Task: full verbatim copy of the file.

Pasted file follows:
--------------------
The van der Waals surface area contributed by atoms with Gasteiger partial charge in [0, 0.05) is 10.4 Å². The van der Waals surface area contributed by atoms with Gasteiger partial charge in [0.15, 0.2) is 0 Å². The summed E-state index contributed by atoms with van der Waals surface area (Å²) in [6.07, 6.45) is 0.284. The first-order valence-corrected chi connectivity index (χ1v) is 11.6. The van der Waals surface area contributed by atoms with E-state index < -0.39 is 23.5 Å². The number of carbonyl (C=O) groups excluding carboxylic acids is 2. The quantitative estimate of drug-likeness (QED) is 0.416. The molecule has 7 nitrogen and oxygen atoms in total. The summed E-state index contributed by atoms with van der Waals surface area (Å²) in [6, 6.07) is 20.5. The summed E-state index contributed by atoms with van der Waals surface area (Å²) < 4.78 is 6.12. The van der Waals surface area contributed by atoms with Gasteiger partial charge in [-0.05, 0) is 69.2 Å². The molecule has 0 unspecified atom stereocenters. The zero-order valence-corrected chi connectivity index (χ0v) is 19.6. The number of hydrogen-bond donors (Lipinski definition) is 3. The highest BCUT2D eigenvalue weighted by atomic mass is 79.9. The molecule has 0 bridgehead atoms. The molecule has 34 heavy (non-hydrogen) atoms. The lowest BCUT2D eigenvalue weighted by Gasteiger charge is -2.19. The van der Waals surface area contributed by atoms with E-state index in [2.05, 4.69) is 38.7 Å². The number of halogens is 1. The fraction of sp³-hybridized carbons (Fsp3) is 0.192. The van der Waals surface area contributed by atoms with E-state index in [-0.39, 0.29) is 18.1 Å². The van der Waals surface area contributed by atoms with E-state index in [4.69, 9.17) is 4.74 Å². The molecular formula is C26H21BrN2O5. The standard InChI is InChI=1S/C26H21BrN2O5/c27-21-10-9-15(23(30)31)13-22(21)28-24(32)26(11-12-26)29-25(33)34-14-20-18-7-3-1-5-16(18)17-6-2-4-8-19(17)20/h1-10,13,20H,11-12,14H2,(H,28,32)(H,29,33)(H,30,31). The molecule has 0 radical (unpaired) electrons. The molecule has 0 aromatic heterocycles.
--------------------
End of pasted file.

The van der Waals surface area contributed by atoms with Gasteiger partial charge in [0, 0.05) is 10.4 Å². The van der Waals surface area contributed by atoms with Gasteiger partial charge in [0.15, 0.2) is 0 Å². The summed E-state index contributed by atoms with van der Waals surface area (Å²) in [6.07, 6.45) is 0.284. The first-order valence-corrected chi connectivity index (χ1v) is 11.6. The van der Waals surface area contributed by atoms with E-state index < -0.39 is 23.5 Å². The number of carbonyl (C=O) groups excluding carboxylic acids is 2. The quantitative estimate of drug-likeness (QED) is 0.416. The molecule has 7 nitrogen and oxygen atoms in total. The summed E-state index contributed by atoms with van der Waals surface area (Å²) in [6, 6.07) is 20.5. The summed E-state index contributed by atoms with van der Waals surface area (Å²) < 4.78 is 6.12. The van der Waals surface area contributed by atoms with Gasteiger partial charge in [-0.05, 0) is 69.2 Å². The molecule has 0 unspecified atom stereocenters. The zero-order valence-corrected chi connectivity index (χ0v) is 19.6. The number of hydrogen-bond donors (Lipinski definition) is 3. The highest BCUT2D eigenvalue weighted by atomic mass is 79.9. The molecule has 0 bridgehead atoms. The molecule has 34 heavy (non-hydrogen) atoms. The lowest BCUT2D eigenvalue weighted by Gasteiger charge is -2.19. The van der Waals surface area contributed by atoms with E-state index in [2.05, 4.69) is 38.7 Å². The number of halogens is 1. The fraction of sp³-hybridized carbons (Fsp3) is 0.192. The van der Waals surface area contributed by atoms with E-state index in [-0.39, 0.29) is 18.1 Å². The van der Waals surface area contributed by atoms with E-state index in [4.69, 9.17) is 4.74 Å². The molecular formula is C26H21BrN2O5. The standard InChI is InChI=1S/C26H21BrN2O5/c27-21-10-9-15(23(30)31)13-22(21)28-24(32)26(11-12-26)29-25(33)34-14-20-18-7-3-1-5-16(18)17-6-2-4-8-19(17)20/h1-10,13,20H,11-12,14H2,(H,28,32)(H,29,33)(H,30,31). The molecule has 0 radical (unpaired) electrons. The molecule has 0 aromatic heterocycles.